Our new research showed that average content of Cu in serum of patients with CA was significantly (p<0.00003) lower (0.777 ± 0.32 mg/L) than in the control group (1.132 ± 0.41 mg/L) - Table 2. Imbalance in the concentration of Cu in the case of aneurysms have also been observed by other authors [1-2,4,5].

Type of aneurysmConcentration of Cu
(average ± SD)
TABSerum (mg/L)p1/2 < 0.03
1. Control group
(n = 18)
2. Examined group
(n = 34)
0.96 ± 0.161.16 ± 0.36 ↑
CA3. Control group
(n = 22)
4. Examined group
(n = 78)
p3/4 < 0.00003
1.132 ± 0.410.777 ± 0.32

Table 2.

Concentration of Cu in patients with abdominal aortic aneurysm (AAA), cerebral aneurysm (CA) and in the control groups.

Dietary sources for Cu include whole grain cereals, legumes and green leafy vegetables, nuts, potatoes, oysters and other seafood, offal, poultry, cocoa, dried fruits such as prunes, raisins and yeast [26].

The increase of Cu concentration correlated positively with frequent consumption of ham, wholegrain products and negatively with frequent consumption of offal, probably due to higher concentrations of toxic elements in these products and their interactions [27].

3.3. Zinc (Zn)

The importance of zinc (Zn) in the human body is associated with its multidirectional biological activity by taking part in over 300 enzymatic reactions and metabolic disorders. Zn is a stabilizer or a catalyst for more than 200 enzymes that are involved in the processes of cellular respiration, protein and carbohydrate metabolism [28]. The most important biological role of Zn is to participate in the metabolism of nucleic acids and protein synthesis as an essential component of RNA and DNA polymerases [29]. Zn is involved in the metabolism of fatty acids n-3 prostaglandins, which, depending on the type and concentration may act anti-inflammatory, dilate blood vessels, lower blood pressure, prevent clotting, inhibit the synthesis of triglycerides and are essential in regulating the activity of T cells [30]. Zn is a protective factor in the structure and functioning of cell membranes, is involved in gene expression and cell differentiation. Due to the stabilizing properties of a protective effect on the integrity of the endothelial cell layer, which protects against harmful substances such as inflammatory cytokines and an excess of polyunsaturated fatty acids. It is suggest that an anti-arteriosclerosis role of Zn is related to prevention of this particular factors [31,32]. Zn also participates in the synthesis of collagen [33]. Due to antioxidant activity and anti-inflammatory properties Zn possesses anticancer activity. It was found that Zn supplementation has a beneficial effect on the reduction of angiogenesis and induction of inflammatory cytokines while increasing apoptosis in tumor cells [34,35]. Zn decreases absorption of Cu by competing for binding to metallothionein [36].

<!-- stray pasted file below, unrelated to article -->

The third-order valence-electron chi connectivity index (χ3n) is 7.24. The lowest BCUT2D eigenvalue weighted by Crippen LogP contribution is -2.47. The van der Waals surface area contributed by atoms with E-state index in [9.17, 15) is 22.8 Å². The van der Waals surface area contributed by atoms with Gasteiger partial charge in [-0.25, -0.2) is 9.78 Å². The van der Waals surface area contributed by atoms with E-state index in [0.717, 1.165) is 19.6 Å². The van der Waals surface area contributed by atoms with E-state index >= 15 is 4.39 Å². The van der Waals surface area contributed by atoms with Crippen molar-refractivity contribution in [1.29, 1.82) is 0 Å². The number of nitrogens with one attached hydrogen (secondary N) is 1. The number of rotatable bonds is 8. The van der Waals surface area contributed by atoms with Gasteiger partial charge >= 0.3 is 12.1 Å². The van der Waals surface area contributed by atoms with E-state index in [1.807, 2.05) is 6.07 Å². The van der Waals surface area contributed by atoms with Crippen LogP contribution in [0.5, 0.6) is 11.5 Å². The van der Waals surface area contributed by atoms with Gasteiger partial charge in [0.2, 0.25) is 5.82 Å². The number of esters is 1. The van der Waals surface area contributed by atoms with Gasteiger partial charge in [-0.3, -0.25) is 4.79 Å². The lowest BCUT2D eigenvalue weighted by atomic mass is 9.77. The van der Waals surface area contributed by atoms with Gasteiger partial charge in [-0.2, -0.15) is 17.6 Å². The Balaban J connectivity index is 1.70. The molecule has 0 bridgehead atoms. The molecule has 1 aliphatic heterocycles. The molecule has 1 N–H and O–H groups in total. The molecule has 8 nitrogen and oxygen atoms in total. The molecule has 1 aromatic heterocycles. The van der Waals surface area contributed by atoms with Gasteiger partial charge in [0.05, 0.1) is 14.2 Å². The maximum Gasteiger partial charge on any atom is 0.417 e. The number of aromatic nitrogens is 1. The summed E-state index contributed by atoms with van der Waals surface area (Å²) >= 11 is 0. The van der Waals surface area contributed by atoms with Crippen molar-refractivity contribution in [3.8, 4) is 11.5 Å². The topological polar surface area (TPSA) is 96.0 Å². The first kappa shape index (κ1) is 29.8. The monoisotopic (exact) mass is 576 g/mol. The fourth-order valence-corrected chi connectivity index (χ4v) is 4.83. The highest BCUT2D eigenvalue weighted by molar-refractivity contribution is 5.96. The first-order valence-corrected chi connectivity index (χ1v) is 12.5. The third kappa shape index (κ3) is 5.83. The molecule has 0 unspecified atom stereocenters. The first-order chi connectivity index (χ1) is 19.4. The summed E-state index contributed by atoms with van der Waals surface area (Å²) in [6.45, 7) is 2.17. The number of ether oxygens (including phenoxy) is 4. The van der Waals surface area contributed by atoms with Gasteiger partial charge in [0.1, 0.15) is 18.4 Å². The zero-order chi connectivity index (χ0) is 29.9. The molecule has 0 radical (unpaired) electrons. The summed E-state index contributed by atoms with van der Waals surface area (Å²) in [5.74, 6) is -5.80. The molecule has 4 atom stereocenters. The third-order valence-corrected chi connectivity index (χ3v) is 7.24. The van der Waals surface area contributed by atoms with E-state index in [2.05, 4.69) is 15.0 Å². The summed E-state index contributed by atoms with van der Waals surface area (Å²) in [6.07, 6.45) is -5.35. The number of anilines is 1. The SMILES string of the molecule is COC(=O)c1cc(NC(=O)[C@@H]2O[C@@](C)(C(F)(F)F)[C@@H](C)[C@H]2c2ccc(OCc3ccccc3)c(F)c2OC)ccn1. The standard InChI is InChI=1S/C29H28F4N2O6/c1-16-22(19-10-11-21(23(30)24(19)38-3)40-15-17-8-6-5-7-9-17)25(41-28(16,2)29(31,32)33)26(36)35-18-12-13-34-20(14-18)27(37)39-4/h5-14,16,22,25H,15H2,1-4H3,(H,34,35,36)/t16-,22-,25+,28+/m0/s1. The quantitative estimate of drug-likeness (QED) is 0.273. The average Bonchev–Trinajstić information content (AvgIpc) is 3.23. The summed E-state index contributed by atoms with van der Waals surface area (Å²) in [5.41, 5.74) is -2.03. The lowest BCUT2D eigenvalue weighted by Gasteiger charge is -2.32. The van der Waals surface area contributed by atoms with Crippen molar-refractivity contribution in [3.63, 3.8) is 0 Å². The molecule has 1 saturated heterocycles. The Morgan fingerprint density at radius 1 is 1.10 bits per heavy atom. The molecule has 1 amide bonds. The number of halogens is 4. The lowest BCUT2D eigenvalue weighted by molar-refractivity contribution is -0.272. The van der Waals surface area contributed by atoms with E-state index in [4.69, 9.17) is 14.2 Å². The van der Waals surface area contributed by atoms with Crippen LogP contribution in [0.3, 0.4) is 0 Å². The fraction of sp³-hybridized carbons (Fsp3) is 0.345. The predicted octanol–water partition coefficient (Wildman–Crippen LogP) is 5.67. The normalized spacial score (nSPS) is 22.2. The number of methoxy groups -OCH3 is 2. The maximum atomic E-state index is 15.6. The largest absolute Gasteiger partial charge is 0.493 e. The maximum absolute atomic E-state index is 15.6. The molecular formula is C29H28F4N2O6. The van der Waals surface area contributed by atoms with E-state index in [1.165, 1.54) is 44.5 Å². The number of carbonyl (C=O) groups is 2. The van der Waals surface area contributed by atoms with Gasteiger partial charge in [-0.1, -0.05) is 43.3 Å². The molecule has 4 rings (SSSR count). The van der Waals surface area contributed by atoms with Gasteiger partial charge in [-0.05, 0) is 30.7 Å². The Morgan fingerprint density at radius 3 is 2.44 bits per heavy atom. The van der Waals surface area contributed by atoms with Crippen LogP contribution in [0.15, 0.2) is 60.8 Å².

The average concentration of Zn in the serum of patients with AAA (0.653 ± 0.271 mg/L) was significantly lower (p <0.00007) than the level of Zn in serum in the control group: 0.996 ± 0.260 mg/L. The average content of Zn in the aortic wall with aneurysm was 21.157 ± 12.582 µg/g, whereas in normal aorta: 23.318 ± 14.038 µg/g (Table 3). The average concentration of Zn in the parietal thrombus was 10.622 ± 6.799 µg/g There was no significant correlation between the content of Zn in examined tissues [37].